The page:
Saturday, July 22, 2023

‘Very likely’ many of the 796 babies’ remains at Tuam grave will never be identified

I don't think I will find all the missing children,' says Corkman tasked  with Tuam excavation

It is “very likely” many of the remains of 796 babies and toddlers, buried at the site of the former mother and baby home in Tuam, Co Galway, will never be identified, the man leading the exhumation has said.

Daniel Mac Sweeney, who was appointed by Minister for Children Roderic O’Gorman in May, as director of authorised intervention, describes the process ahead as “among the most complex” undertaken anywhere and “certainly the most complicated” he has ever done.

Gardaí and the coroner will be informed in any case where there is evidence of “unlawful” death, and families of the dead children will be “at the centre of everything we do”, he says.

A solicitor by training, the Corkman has for the past 15 years worked with the Red Cross, with populations affected by conflict. 

Most recently he was on the international committee of the Red Cross’s envoy on missing persons, in the Causcasus region, focused on locating and returning to families the remains of people missing since the conflicts in the 1990s.

He was in Lebanon when the story broke in 2014 that Catherine Corless, local historian in Tuam, had identified death certificates for 796 children, aged from 35 foetal weeks to between two and three years, who had died at Bons Secours mother and baby home between 1925 and 1961. 
Their remains were placed in a disused septic tank, with some also buried elsewhere around the home, which is now demolished.

Appointed following a public recruitment process, Mr Mac Sweeney has been provided with an office in Galway city but as yet has no staff. 

“I have to set up the office, to find a lab premises, an IT system, hire people. There will be about 10 employees.” Further detailed research will be undertaken before “the dig” can start.

“In six months I’ll have an idea of when excavation will happen,” he says.

Identifying remains will require DNA samples from close family members. So far the number of families who have come forward is small – “in the dozens”. An outreach call is planned, to invite anyone who believes a relative is among the dead, to contact his team.

Exhumation will be painstaking. Each infant or child would have had up to 300 tiny bones (compared with 206 in an adult). Ideally, he says, each body would have been tightly swaddled in cloth and kept separate, but that is “unlikely”.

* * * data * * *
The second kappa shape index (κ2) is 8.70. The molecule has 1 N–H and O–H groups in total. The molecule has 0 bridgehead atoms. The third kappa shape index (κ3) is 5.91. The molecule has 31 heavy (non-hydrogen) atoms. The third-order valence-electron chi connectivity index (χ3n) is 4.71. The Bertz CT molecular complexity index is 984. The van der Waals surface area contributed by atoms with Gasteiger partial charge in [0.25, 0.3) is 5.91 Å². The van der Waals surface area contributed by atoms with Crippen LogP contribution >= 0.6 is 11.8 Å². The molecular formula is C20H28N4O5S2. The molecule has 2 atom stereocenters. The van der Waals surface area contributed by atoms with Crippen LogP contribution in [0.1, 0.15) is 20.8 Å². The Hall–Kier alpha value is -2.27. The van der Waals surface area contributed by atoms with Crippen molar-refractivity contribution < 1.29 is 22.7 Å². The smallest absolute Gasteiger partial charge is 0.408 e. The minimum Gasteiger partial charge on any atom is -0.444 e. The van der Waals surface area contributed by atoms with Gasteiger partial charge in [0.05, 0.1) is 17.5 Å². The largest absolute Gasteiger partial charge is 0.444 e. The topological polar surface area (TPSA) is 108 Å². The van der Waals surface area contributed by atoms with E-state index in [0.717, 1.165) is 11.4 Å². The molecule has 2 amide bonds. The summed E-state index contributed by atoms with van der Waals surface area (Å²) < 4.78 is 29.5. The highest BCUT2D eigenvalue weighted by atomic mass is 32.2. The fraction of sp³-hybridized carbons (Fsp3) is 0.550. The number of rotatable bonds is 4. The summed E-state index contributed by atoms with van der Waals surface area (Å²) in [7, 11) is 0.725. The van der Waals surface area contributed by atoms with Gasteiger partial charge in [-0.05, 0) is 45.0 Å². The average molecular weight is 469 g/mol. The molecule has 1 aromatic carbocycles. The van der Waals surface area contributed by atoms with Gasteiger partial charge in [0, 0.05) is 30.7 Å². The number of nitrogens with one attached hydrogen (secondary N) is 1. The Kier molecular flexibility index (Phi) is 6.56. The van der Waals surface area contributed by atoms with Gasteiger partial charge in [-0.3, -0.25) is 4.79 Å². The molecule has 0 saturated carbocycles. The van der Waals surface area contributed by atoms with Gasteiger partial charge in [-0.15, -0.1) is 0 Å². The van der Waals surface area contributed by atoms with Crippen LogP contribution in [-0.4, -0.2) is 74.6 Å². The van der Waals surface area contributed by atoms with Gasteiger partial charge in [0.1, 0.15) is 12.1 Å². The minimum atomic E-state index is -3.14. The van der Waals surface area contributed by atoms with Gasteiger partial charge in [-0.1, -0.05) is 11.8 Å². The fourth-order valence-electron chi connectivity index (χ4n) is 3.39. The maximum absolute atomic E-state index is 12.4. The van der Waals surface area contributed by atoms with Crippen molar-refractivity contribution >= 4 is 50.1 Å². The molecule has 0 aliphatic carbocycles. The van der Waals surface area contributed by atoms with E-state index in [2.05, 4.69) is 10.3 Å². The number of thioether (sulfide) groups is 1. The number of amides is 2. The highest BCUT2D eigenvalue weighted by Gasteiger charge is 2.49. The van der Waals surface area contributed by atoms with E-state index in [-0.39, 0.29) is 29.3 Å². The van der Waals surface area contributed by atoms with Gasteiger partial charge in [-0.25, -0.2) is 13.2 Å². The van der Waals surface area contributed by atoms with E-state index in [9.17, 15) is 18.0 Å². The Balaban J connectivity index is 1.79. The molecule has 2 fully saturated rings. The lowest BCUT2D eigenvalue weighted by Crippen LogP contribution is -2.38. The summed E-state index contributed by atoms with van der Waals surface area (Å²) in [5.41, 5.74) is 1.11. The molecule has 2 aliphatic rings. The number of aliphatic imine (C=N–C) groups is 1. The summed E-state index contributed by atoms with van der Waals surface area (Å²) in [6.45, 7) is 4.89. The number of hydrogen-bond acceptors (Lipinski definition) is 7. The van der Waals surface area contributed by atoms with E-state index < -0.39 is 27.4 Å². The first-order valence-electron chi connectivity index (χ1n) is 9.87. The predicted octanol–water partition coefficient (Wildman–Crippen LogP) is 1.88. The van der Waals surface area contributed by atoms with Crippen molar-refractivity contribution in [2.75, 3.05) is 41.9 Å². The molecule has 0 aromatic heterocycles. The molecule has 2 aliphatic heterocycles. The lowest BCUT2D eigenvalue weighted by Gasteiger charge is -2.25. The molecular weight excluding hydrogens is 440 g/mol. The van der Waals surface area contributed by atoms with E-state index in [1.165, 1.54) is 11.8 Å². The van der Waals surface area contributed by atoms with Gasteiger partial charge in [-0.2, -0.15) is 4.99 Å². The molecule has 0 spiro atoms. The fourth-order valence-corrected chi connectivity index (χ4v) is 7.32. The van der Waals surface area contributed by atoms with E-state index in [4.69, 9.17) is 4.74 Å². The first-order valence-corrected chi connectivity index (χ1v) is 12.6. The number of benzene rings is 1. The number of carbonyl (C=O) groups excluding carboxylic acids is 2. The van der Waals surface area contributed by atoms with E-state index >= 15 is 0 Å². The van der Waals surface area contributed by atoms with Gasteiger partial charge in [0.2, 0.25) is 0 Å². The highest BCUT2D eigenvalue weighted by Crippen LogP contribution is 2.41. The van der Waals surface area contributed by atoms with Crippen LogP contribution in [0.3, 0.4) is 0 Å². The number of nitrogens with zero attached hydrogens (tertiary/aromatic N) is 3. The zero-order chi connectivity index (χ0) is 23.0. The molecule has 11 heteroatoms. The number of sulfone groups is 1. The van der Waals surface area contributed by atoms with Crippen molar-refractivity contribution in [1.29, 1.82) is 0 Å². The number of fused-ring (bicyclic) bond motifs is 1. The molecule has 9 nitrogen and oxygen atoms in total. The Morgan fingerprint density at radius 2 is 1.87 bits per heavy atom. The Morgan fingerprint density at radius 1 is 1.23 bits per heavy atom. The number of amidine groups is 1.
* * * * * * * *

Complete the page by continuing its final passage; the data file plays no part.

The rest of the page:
Until excavation starts, it remains unknown “how disarticulated are the remains, how co-mingled are the remains” and whether “it is possible to extract DNA from them or not”.

He has been involved in complex processes to identify dead loved ones elsewhere. “But what is different about Tuam is their age... it’s babies”.

It remains unclear what condition the remains are in, how exposed to water they were in the intervening 60-90 years. Water, he notes, can “wash DNA away”.

“There are other ways maybe... but we really are at the limits of forensic science,” he says. “And because these bones are so small, by doing DNA sequencing you can actually destroy the bone. That is something we may have to grapple with, with the families.”

Identified remains will be returned to loved ones. Where they cannot be identified, they will be reinterred at a memorial site in Tuam.

“Returning remains to families is very emotional and very valuable. I think, where that is not possible, certainly for some, just knowing their relative is here will be enough. There is a lot of suffering related to not knowing, to the uncertainty. I have seen this in conflict situations, bringing an end to the uncertainty... is very positive.

“I think it is going to be difficult to end the uncertainty for all because it will depend on what we find. But even getting the remains out of this inappropriate place is a worthy goal in itself.

“If a small number of families come forward, that is the limit of how many we can identify... It is very likely there will be a number, possibly large number, of unidentified remains and that is where the memorialisation part is key.”

Crucial will be “keeping the families and their loved ones at the centre of everything we do”, he says. “Respect, talking to the families, explaining what I am doing, giving them an opportunity to ask questions and bringing them through the process with me.”

He has contacted gardaí and the local coroner, and hopes to meet them in coming weeks. He is yet to contact the Bon Secours nuns who, he believes, hold important records to aid research before exhumation starts.

“The lives lost here were very short. Bringing clarity and answers to the families is very important. And then for us all, as a community, it is important for us all that there is some degree of resolution of this dark chapter.”